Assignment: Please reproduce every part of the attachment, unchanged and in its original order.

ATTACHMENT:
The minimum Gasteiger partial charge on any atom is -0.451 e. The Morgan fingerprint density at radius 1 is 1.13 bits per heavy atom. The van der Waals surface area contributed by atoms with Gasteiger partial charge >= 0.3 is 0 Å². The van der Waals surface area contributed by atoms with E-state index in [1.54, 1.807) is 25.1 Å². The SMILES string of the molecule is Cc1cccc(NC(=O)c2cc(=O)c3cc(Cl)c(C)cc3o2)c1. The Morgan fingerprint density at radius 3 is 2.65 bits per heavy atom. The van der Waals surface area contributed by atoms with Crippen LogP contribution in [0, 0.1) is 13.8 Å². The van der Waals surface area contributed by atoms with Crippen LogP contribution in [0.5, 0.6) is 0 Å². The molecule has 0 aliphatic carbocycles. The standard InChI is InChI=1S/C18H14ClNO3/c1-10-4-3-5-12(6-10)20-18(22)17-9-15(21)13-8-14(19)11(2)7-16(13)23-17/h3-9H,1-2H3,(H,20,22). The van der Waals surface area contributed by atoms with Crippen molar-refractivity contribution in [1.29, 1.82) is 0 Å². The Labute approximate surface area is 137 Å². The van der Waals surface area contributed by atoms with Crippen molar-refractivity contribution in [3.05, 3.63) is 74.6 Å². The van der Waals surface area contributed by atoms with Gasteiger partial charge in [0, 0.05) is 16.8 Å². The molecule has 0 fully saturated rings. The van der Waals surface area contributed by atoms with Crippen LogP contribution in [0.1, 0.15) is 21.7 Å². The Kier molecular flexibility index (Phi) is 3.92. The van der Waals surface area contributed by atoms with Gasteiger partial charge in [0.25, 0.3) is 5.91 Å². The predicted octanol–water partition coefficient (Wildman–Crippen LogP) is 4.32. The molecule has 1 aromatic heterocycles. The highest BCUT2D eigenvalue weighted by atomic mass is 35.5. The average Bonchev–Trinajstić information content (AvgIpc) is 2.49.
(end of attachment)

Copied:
The minimum Gasteiger partial charge on any atom is -0.451 e. The Morgan fingerprint density at radius 1 is 1.13 bits per heavy atom. The van der Waals surface area contributed by atoms with Gasteiger partial charge >= 0.3 is 0 Å². The van der Waals surface area contributed by atoms with E-state index in [1.54, 1.807) is 25.1 Å². The SMILES string of the molecule is Cc1cccc(NC(=O)c2cc(=O)c3cc(Cl)c(C)cc3o2)c1. The Morgan fingerprint density at radius 3 is 2.65 bits per heavy atom. The van der Waals surface area contributed by atoms with Crippen LogP contribution in [0, 0.1) is 13.8 Å². The van der Waals surface area contributed by atoms with Crippen LogP contribution in [0.5, 0.6) is 0 Å². The molecule has 0 aliphatic carbocycles. The standard InChI is InChI=1S/C18H14ClNO3/c1-10-4-3-5-12(6-10)20-18(22)17-9-15(21)13-8-14(19)11(2)7-16(13)23-17/h3-9H,1-2H3,(H,20,22). The van der Waals surface area contributed by atoms with Crippen molar-refractivity contribution in [1.29, 1.82) is 0 Å². The Labute approximate surface area is 137 Å². The van der Waals surface area contributed by atoms with Crippen molar-refractivity contribution in [3.05, 3.63) is 74.6 Å². The van der Waals surface area contributed by atoms with Gasteiger partial charge in [0, 0.05) is 16.8 Å². The molecule has 0 fully saturated rings. The van der Waals surface area contributed by atoms with Crippen LogP contribution in [0.1, 0.15) is 21.7 Å². The Kier molecular flexibility index (Phi) is 3.92. The van der Waals surface area contributed by atoms with Gasteiger partial charge in [0.25, 0.3) is 5.91 Å². The predicted octanol–water partition coefficient (Wildman–Crippen LogP) is 4.32. The molecule has 1 aromatic heterocycles. The highest BCUT2D eigenvalue weighted by atomic mass is 35.5. The average Bonchev–Trinajstić information content (AvgIpc) is 2.49.